A Message from Head of School, Ramsay Stabler
June 15, 2020
Our Return to School Task Force has been hard at work over the past few weeks, and we have made a great deal of progress with regard to the various scenarios that we have been considering:
- full return with specific safeguards in place
- a hybrid model which has some in-school time and some remote learning
- a full remote option
As we started our work, Adriana Murphy (Incoming Head of School) asked that we used five questions to guide our discussions:
- How do we maintain community?
- How do we remain mindful of Diversity, Equity, and Inclusion?
- How do we remain mindful of different learning, emotional, and medical needs of adults and children?
- How do we think about physical space given COVID limitations about interactions?
- How do we think about transitions among different scenarios?
Full Return Option
There is no doubt whatsoever from any quarter that it is essential that we get our kids back in school this fall. This is good for learning, for everyone’s mental health, for maintaining community, and for getting parents back to work on a regular basis. If the Governor changes the cohort number to 20, we will be back at school with everyone here each day, and we will have in place the necessary safety protocols
- robust and regular cleaning of the school and necessary supplies
- temperature checks prior to entry to the school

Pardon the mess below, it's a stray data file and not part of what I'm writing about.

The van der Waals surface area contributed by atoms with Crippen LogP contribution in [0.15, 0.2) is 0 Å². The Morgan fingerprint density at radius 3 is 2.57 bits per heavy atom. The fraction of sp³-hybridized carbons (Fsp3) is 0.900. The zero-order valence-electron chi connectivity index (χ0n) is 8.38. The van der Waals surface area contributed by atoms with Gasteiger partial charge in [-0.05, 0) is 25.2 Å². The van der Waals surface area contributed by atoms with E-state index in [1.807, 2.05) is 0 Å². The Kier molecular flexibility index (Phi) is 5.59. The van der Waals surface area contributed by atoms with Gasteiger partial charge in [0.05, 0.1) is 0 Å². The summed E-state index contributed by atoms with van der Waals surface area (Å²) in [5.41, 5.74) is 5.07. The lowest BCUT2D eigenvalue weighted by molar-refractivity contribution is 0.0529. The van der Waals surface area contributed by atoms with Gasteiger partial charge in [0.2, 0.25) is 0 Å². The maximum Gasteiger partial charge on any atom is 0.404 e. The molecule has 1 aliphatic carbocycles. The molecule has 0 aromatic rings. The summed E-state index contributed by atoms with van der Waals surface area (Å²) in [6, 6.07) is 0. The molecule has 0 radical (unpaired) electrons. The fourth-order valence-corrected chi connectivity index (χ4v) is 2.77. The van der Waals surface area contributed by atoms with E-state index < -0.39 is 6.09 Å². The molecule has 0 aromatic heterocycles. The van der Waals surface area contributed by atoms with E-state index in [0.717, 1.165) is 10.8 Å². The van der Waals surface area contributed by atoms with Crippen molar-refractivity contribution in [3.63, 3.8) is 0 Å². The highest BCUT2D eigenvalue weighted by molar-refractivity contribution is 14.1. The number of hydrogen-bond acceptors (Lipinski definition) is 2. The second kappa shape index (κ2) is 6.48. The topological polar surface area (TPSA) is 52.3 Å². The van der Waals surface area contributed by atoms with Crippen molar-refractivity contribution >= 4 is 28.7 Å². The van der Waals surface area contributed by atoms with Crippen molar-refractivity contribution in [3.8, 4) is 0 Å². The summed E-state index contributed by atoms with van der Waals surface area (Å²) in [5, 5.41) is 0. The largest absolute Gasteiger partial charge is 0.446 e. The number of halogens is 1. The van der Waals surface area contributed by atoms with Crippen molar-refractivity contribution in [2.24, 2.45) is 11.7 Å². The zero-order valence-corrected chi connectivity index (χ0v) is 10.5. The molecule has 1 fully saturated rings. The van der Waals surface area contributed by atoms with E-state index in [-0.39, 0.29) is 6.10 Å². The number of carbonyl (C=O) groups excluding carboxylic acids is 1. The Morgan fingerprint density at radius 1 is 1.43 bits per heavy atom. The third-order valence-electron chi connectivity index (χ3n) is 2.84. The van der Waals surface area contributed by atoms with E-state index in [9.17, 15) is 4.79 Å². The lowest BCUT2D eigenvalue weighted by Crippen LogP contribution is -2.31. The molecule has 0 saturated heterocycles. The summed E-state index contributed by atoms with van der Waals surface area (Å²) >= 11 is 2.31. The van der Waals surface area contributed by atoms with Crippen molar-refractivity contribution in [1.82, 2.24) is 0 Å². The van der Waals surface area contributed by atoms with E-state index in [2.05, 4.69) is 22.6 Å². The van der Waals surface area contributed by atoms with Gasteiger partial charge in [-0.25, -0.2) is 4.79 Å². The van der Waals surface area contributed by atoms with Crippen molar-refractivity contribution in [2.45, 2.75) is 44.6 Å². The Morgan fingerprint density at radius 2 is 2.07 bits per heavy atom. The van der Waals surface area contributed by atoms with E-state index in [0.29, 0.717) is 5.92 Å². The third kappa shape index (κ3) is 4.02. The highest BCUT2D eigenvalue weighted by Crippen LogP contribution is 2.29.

- separation of our cohorts of kids as needed, and practicing social distancing where possible
- teachers traveling to classrooms rather than having the children travel
- providing materials to each child to avoid sharing
- possible staggered arrival and dismissal times
- eating lunch in classrooms
- testing as available
- using masks and shields as necessary and appropriate
If the Governor keeps the cohort/gathering maximum at 10 and schools are allowed to open, we will be using a hybrid approach, which means some of the learning will take place on campus, and some will be at home.
We believe that it is developmentally appropriate and more successful to have our younger children here as much as possible, indeed five days a week, so we are planning on using our lower level spaces—music room, art room, library, and cafeteria—as classrooms so that we can split the K-5 classes into two groups of 10 or less. One will led by the lead teacher, and one led by the Co-Teacher, and those teachers will be able to go back and forth between the two groups. Specials teachers will come to the children’s classrooms to teach their classes.
For middle school, since we do not have additional classroom space (we are looking into the feasibility of using mobile classrooms), we will have the children come to school on a rotating basis, details still to be decided. We believe with the proper training, planning, and support that they are capable of managing their at-home work, with the great added benefit of seeing their teachers and classmates on a regular basis. This will help them stay on track, and more importantly, connected. We plan to increase our internet bandwidth significantly so that we are able to use webcams in each classroom. For those who are in school that day, the teaching approach is normal; for those children who are at home, they will be watching, in real time, the lessons that are being taught in the classroom. Their chance to connect with teachers and classmates in person will be at least every other day.